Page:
An estimated 90 million illnesses each year are caused by exposure to microbial contaminants in U.S. recreational waters, costing approximately $2.2- $3.7 billion in medical bills. Much of the contamination is a result of human or other animal feces getting into the water.
In the Great Lakes Region, beaches are sometimes unsafe for recreational use due to elevated fecal contamination from combined sewer overflows, leaking septic systems, contaminated beach sand, pets, local wildlife, or nearby agricultural practices. Having a better understanding of the contamination sources can help resource managers mitigate the effects of the pollution or stop it from entering the water in the first place. This would decrease the risk of people being exposed to fecal pollution and minimize the community costs associated with closing and reopening beaches.
In response, EPA researchers have developed several tools to characterize the sources of microbial contamination. Among these microbial source tracking (MST) tools are host-associated quantitative Polymerase Chain Reaction (qPCR) methods, which can measure fecal pollution levels and identify the source of the pollution. Researchers use qPCR methods to make millions of copies of highly diluted fecal bacterial host-associated target genes found in a contaminated water sample to determine if a particular pollution source is present and at what level.
In an ongoing study, EPA is using host-associated qPCR methods to identify microbial contamination from key animal groups potentially contaminating recreational waters at three Great Lake beach areas (Edge Water, Grant Park and Washington Park) that tend to have high levels of fecal indicator bacteria (i.e., E. coli). Water samples were collected five days a week for 15 weeks encompassing an entire beach season. These water samples are currently being analyzed for human, ruminant (e.g., cattle, deer), avian (i.e., birds) and canine fecal pollution levels. The results of these analyses will be compared to local fecal and sewage samples to give EPA researchers an idea of source pollution trends and how well qPCR methods performed in identifying fecal pollution sources.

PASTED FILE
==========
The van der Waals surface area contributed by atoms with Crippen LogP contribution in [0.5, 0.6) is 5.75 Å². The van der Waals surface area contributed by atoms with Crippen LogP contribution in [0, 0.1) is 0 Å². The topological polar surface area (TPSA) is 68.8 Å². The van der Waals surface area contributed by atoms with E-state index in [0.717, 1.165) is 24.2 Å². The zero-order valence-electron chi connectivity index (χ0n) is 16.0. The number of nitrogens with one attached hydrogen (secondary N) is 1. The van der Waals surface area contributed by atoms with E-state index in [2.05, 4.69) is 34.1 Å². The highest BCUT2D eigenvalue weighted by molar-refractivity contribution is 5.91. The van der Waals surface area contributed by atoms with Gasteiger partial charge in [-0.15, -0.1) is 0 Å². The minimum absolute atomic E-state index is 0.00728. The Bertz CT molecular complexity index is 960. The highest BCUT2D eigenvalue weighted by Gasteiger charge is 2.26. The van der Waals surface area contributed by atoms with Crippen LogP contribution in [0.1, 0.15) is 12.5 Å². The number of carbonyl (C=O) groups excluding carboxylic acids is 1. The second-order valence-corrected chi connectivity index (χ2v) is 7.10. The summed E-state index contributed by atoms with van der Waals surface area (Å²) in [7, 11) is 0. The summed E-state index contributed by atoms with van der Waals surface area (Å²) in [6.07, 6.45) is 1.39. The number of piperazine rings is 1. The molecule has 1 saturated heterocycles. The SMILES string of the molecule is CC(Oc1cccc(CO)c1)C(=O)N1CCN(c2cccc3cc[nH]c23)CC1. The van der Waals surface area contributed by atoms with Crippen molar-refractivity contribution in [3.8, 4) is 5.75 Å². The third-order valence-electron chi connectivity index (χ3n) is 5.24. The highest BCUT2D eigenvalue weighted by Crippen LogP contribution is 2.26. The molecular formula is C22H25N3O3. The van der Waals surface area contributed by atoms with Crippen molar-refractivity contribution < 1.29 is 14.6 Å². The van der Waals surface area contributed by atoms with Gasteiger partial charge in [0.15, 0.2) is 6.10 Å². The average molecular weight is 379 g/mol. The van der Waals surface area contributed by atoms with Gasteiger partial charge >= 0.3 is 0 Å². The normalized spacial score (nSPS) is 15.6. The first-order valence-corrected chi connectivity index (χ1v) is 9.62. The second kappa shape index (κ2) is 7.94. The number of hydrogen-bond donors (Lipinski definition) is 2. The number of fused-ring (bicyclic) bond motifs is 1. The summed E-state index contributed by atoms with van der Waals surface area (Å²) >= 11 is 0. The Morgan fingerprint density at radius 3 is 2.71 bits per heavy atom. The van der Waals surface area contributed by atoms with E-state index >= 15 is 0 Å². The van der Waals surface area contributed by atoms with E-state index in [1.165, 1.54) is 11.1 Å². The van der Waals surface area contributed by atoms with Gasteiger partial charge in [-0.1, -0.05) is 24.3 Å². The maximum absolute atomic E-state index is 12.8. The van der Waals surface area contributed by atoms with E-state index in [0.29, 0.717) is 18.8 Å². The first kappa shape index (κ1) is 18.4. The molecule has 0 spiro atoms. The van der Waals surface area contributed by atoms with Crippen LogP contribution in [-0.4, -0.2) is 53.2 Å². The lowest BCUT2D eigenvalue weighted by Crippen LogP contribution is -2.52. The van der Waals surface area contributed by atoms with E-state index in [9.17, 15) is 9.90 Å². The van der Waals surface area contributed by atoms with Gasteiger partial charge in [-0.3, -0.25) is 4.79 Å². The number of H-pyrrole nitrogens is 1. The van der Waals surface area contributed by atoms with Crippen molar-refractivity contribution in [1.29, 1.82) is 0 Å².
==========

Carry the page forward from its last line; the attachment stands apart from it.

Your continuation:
Great Lakes beach sample collection areas used for the ongoing MST study for Edgewater (A), Grant Park (B), and Washington Park (C) study areas. From Wanjugi et al., 2018 (https://doi.org/10.1016/j.watres.2018.04.055).
The EPA MST team has completed laboratory testing of samples for this project, and is now working on writing and publishing a final report detailing the research. The project’s Principal Investigator, Dr. Orin Shanks, says that, “This research represents an important step towards the use of MST qPCR tools across the Great Lakes region to help local communities identify fecal pollution sources, clean-up contaminated beaches, and prevent future water contamination events. Great Lakes communities rely on clean and safe natural waters to protect public health and maintain a strong economy; MST methods can be a valuable approach in the water quality management ‘tool box’.”
EPA’s Microbial Source Tracking Guide
SOURCE: U.S. EPA
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